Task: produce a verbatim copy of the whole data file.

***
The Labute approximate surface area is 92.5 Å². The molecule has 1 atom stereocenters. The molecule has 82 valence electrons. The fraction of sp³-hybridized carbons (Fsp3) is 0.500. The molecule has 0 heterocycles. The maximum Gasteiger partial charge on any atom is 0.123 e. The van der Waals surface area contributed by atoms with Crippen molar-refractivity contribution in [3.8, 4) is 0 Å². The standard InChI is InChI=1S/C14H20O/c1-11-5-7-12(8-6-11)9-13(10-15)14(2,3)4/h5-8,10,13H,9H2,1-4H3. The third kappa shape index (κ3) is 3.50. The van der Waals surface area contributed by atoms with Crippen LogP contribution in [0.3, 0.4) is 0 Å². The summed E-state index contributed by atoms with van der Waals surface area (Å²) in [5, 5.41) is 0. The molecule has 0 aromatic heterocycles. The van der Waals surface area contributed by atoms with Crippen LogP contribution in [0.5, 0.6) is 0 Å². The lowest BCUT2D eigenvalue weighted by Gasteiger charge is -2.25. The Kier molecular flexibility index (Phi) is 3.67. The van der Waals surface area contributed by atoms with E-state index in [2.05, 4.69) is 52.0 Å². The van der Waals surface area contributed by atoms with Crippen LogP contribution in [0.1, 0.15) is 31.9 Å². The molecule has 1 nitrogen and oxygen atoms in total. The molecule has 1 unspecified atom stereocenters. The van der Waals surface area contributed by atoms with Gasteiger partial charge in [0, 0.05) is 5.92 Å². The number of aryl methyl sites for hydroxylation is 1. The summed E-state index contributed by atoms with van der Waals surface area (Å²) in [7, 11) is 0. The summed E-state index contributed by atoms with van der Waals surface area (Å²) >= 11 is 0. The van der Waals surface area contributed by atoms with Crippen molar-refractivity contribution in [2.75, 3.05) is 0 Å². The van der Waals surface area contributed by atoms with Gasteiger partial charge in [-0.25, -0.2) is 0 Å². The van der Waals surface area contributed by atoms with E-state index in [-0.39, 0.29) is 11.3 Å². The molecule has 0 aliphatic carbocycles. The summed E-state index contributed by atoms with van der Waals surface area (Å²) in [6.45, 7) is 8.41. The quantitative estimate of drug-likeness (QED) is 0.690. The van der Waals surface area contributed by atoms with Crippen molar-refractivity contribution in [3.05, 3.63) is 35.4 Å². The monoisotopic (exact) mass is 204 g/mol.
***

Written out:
The Labute approximate surface area is 92.5 Å². The molecule has 1 atom stereocenters. The molecule has 82 valence electrons. The fraction of sp³-hybridized carbons (Fsp3) is 0.500. The molecule has 0 heterocycles. The maximum Gasteiger partial charge on any atom is 0.123 e. The van der Waals surface area contributed by atoms with Crippen molar-refractivity contribution in [3.8, 4) is 0 Å². The standard InChI is InChI=1S/C14H20O/c1-11-5-7-12(8-6-11)9-13(10-15)14(2,3)4/h5-8,10,13H,9H2,1-4H3. The third kappa shape index (κ3) is 3.50. The van der Waals surface area contributed by atoms with Crippen LogP contribution in [0.3, 0.4) is 0 Å². The summed E-state index contributed by atoms with van der Waals surface area (Å²) in [5, 5.41) is 0. The molecule has 0 aromatic heterocycles. The van der Waals surface area contributed by atoms with Crippen LogP contribution in [0.5, 0.6) is 0 Å². The lowest BCUT2D eigenvalue weighted by Gasteiger charge is -2.25. The Kier molecular flexibility index (Phi) is 3.67. The van der Waals surface area contributed by atoms with E-state index in [2.05, 4.69) is 52.0 Å². The van der Waals surface area contributed by atoms with Crippen LogP contribution in [0.1, 0.15) is 31.9 Å². The molecule has 1 nitrogen and oxygen atoms in total. The molecule has 1 unspecified atom stereocenters. The van der Waals surface area contributed by atoms with Gasteiger partial charge in [0, 0.05) is 5.92 Å². The number of aryl methyl sites for hydroxylation is 1. The summed E-state index contributed by atoms with van der Waals surface area (Å²) in [7, 11) is 0. The summed E-state index contributed by atoms with van der Waals surface area (Å²) >= 11 is 0. The van der Waals surface area contributed by atoms with Crippen molar-refractivity contribution in [2.75, 3.05) is 0 Å². The van der Waals surface area contributed by atoms with Gasteiger partial charge in [-0.25, -0.2) is 0 Å². The van der Waals surface area contributed by atoms with E-state index in [-0.39, 0.29) is 11.3 Å². The molecule has 0 aliphatic carbocycles. The summed E-state index contributed by atoms with van der Waals surface area (Å²) in [6.45, 7) is 8.41. The quantitative estimate of drug-likeness (QED) is 0.690. The van der Waals surface area contributed by atoms with Crippen molar-refractivity contribution in [3.05, 3.63) is 35.4 Å². The monoisotopic (exact) mass is 204 g/mol.